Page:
As for the rooms: apparently, as CSC students, they assign our rooms "before we arrive" (quoting, again, from the email I quoted above). I didn't ask specifically about changing to a single room, but I remember reading somewhere on this forum that room changes/upgrades for csc students are typically done when you're checking in (I'm sure you could find a thread on this if you search around).

With the major, I'm not too sure. Judging from Don_Horhe's comments, it seems that we'll be given the opportunity to pick from an array of electives, no matter what major we are taking. Are you there as a ”普通进修生“ as well? or are you there for a degree?

I know what you mean about the website! The credibility really depends on which one you go to (there are multiple sites). This one actually looks quite credible, when compared to this one (I especially like the translations in the "Beautiful Campus" section). "Follen leaves in gay profusion."

@ Don_Horhe: Thank you for your help!

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Don_Horhe

Rooms are best booked if you arrive early, around August 30-31st. They are indeed assigned before you arrive, but when checking in at the dormitory, you can ask for a single room, which costs an extra 300 RMB per month, unless you are doing a MA or PhD, in which case the single room is part of the scholarship.

You can enroll in as many electives as you want, but nobody will give you an actual list of what's available and in which department. Unfortunately, you have to do all the research by yourself. One of my former teachers at CCNU told me in a recent e-mail that they've changed the entire administrative body, which, according to her, are even less adequate than the people before.

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lukoktonos

Hi, I teach English at CCNU and have taken classes and will take classes again in the upcoming year. I live in the teach apartments, which are connected to one of the dorms and across the road from the other.

I agree with everything that has been said regarding the instruction and accent there, and would be more than willing to show you around or answer any questions about the area. What sorts of things are you curious about?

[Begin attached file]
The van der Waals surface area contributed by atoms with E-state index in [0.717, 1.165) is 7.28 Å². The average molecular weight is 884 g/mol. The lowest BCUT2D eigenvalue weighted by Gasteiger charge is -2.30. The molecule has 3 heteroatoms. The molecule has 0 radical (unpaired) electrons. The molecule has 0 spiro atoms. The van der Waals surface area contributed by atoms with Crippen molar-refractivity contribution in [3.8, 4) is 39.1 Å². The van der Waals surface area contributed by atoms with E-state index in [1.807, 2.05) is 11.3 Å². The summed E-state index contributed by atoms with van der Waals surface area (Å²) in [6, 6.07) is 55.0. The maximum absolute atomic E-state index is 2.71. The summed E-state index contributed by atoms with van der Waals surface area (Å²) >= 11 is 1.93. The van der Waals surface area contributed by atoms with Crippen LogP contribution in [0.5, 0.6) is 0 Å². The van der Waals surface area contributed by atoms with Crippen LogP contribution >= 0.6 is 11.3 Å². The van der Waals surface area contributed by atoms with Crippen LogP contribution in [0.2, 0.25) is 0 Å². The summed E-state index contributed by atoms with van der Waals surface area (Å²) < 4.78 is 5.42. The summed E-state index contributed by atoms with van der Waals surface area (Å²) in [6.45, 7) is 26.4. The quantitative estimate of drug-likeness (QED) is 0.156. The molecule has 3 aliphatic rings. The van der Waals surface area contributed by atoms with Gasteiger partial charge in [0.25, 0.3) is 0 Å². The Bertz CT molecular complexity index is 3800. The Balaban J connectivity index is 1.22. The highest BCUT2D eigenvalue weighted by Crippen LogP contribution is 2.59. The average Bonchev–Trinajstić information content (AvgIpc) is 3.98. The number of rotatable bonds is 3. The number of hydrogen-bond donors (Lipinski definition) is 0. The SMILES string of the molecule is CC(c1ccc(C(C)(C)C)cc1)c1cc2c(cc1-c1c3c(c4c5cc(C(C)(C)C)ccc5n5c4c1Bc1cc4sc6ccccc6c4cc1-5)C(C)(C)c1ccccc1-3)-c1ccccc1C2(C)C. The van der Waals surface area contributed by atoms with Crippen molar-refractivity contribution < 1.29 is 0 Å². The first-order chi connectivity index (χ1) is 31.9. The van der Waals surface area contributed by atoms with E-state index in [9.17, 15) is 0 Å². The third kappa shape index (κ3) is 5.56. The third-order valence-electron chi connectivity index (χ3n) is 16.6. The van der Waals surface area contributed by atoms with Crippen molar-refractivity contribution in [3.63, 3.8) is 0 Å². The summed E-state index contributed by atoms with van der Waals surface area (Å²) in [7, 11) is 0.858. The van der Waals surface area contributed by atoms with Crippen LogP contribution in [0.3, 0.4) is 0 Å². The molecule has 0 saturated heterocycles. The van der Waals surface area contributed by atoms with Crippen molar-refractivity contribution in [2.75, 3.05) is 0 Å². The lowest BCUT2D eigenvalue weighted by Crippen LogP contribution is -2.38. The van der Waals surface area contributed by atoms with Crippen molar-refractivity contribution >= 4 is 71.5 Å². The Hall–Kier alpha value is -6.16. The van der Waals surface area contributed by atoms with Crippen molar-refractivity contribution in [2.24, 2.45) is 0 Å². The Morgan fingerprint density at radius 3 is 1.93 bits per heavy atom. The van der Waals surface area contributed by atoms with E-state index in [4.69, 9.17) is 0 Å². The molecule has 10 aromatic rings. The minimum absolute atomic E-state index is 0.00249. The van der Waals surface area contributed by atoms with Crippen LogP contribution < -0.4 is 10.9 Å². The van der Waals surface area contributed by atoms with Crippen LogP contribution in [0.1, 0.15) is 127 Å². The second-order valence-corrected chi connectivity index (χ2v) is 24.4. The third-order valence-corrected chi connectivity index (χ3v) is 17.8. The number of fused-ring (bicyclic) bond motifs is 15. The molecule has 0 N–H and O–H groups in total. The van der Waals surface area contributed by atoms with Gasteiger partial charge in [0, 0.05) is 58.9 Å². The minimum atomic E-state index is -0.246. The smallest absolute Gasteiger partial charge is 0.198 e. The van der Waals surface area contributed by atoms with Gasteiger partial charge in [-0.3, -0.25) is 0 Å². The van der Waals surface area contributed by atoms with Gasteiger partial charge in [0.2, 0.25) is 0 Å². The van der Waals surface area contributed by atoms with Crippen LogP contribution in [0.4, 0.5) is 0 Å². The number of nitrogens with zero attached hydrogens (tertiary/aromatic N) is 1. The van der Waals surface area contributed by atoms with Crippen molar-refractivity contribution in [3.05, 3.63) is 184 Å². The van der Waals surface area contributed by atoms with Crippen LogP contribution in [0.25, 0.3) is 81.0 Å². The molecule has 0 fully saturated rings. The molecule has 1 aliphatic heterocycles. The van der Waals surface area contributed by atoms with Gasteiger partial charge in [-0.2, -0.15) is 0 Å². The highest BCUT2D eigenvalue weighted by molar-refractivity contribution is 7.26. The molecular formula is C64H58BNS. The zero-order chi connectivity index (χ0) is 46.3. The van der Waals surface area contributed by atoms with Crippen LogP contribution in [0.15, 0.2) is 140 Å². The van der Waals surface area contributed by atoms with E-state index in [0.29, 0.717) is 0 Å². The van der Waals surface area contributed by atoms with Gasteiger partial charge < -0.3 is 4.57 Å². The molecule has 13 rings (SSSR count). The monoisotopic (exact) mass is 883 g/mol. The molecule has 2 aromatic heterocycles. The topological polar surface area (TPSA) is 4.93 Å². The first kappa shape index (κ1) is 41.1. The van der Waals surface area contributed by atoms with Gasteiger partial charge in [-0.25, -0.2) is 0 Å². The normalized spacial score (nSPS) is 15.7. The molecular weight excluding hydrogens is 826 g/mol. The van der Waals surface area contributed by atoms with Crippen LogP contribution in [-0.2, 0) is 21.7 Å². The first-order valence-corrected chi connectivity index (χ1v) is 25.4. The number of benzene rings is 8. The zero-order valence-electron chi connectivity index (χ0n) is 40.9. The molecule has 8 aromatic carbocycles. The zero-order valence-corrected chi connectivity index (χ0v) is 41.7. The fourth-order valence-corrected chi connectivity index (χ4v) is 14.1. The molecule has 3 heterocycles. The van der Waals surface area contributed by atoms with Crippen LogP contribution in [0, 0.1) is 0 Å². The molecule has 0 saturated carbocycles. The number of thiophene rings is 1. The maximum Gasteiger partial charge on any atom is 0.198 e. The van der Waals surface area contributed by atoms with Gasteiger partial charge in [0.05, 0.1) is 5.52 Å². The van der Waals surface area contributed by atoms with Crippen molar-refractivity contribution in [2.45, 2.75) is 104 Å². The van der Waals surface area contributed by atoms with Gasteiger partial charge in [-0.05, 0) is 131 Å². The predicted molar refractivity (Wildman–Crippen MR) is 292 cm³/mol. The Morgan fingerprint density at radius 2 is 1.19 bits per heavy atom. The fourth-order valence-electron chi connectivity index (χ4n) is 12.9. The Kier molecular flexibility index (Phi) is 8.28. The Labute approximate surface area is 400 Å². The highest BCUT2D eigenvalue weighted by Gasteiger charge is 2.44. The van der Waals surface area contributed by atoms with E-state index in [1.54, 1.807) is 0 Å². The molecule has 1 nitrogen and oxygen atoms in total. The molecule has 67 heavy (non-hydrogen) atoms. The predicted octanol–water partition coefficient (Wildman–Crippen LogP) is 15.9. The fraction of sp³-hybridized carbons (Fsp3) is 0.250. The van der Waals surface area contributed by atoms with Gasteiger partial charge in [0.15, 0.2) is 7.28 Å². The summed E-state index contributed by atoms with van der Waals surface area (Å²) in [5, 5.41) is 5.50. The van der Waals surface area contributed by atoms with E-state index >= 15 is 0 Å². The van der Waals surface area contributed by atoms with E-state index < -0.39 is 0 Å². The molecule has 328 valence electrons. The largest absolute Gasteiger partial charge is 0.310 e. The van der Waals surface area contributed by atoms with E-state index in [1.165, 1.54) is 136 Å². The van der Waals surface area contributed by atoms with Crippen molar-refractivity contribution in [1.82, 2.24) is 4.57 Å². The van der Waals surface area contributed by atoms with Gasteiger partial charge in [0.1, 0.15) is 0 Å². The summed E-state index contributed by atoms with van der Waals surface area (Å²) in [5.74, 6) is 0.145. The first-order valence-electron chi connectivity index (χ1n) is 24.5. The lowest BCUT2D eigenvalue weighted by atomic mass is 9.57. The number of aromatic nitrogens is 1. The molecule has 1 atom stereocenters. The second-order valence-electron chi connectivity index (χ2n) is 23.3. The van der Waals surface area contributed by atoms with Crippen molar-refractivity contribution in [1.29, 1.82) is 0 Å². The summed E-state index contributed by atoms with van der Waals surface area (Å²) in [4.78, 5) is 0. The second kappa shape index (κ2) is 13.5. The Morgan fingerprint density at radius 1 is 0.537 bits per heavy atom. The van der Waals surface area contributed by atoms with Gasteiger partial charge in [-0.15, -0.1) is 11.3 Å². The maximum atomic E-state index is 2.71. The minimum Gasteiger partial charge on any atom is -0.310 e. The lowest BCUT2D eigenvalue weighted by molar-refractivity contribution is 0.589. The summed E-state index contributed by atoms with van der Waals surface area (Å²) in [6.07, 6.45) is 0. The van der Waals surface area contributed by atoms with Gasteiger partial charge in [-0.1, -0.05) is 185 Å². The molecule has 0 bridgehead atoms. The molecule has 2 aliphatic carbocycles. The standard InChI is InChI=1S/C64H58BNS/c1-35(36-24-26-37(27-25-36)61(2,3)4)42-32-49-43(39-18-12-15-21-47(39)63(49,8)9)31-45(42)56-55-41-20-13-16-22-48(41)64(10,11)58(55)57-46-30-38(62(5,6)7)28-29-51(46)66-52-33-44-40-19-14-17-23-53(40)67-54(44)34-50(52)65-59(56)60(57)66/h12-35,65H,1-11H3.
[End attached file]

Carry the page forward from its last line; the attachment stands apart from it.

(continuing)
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monsterz88

Oh, CCNU. Generally a lot of things you might think should be taken seriously won't be, which can be both good and bad. I think it's a very suitable place for the self-motivated. There's a lot there to learn; the classroom environment is good when the other students are serious about it, too. I did a summer study at CCNU; only after arriving did I realize they didn't actually have a summer program and that they hadn't actually found me a homestay like they said they would. I then got put in a dorm room with a girl that didn't seem to like Americans or maybe just didn't want a roommate and didn't say a single word to me except for the day I arrived and the day that she left. That aside, overall I had a really fun, worthwhile, rewarding experience.

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jommin

Lukoktonos - What are the teachers' apartments like? I just got offered a job teaching English at CCNU this September, and am debating whether or not to get an apartment, or take the one they offered.

Also, I got offered the job from AEMG (Australia Education Management Group), a company that says that they run a program with various universities in China for English teachers (not a recruiter though?) Is there someone you know at CCNU that I can contact to confirm this? I've tried emailing a few email address on the website, but haven't gotten a response and I want to make sure its legit before I sign the contract.

I would really appreciate it!!